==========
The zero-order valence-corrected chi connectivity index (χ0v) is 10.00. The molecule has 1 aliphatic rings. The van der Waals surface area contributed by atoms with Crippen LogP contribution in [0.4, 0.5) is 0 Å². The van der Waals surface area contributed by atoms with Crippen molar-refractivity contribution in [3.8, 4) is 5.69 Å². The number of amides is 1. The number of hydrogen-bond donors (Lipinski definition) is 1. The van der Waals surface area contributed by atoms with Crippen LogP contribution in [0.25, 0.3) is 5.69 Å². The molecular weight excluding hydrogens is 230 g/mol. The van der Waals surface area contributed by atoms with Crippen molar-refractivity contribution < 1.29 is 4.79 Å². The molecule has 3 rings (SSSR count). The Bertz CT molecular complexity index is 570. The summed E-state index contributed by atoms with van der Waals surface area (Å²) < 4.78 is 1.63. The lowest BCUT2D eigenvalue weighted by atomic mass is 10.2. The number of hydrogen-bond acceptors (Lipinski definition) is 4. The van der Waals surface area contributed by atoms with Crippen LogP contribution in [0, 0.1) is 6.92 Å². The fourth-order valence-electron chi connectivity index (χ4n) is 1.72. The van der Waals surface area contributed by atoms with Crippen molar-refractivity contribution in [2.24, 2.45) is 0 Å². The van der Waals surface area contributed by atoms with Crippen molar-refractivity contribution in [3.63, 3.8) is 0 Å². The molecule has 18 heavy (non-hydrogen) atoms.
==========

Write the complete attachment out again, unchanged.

The zero-order valence-corrected chi connectivity index (χ0v) is 10.00. The molecule has 1 aliphatic rings. The van der Waals surface area contributed by atoms with Crippen LogP contribution in [0.4, 0.5) is 0 Å². The van der Waals surface area contributed by atoms with Crippen molar-refractivity contribution in [3.8, 4) is 5.69 Å². The number of amides is 1. The number of hydrogen-bond donors (Lipinski definition) is 1. The van der Waals surface area contributed by atoms with Crippen LogP contribution in [0.25, 0.3) is 5.69 Å². The molecular weight excluding hydrogens is 230 g/mol. The van der Waals surface area contributed by atoms with Crippen molar-refractivity contribution < 1.29 is 4.79 Å². The molecule has 3 rings (SSSR count). The Bertz CT molecular complexity index is 570. The summed E-state index contributed by atoms with van der Waals surface area (Å²) < 4.78 is 1.63. The lowest BCUT2D eigenvalue weighted by atomic mass is 10.2. The number of hydrogen-bond acceptors (Lipinski definition) is 4. The van der Waals surface area contributed by atoms with Crippen LogP contribution in [0, 0.1) is 6.92 Å². The fourth-order valence-electron chi connectivity index (χ4n) is 1.72. The van der Waals surface area contributed by atoms with Crippen molar-refractivity contribution in [2.24, 2.45) is 0 Å². The van der Waals surface area contributed by atoms with Crippen molar-refractivity contribution in [3.63, 3.8) is 0 Å². The molecule has 18 heavy (non-hydrogen) atoms.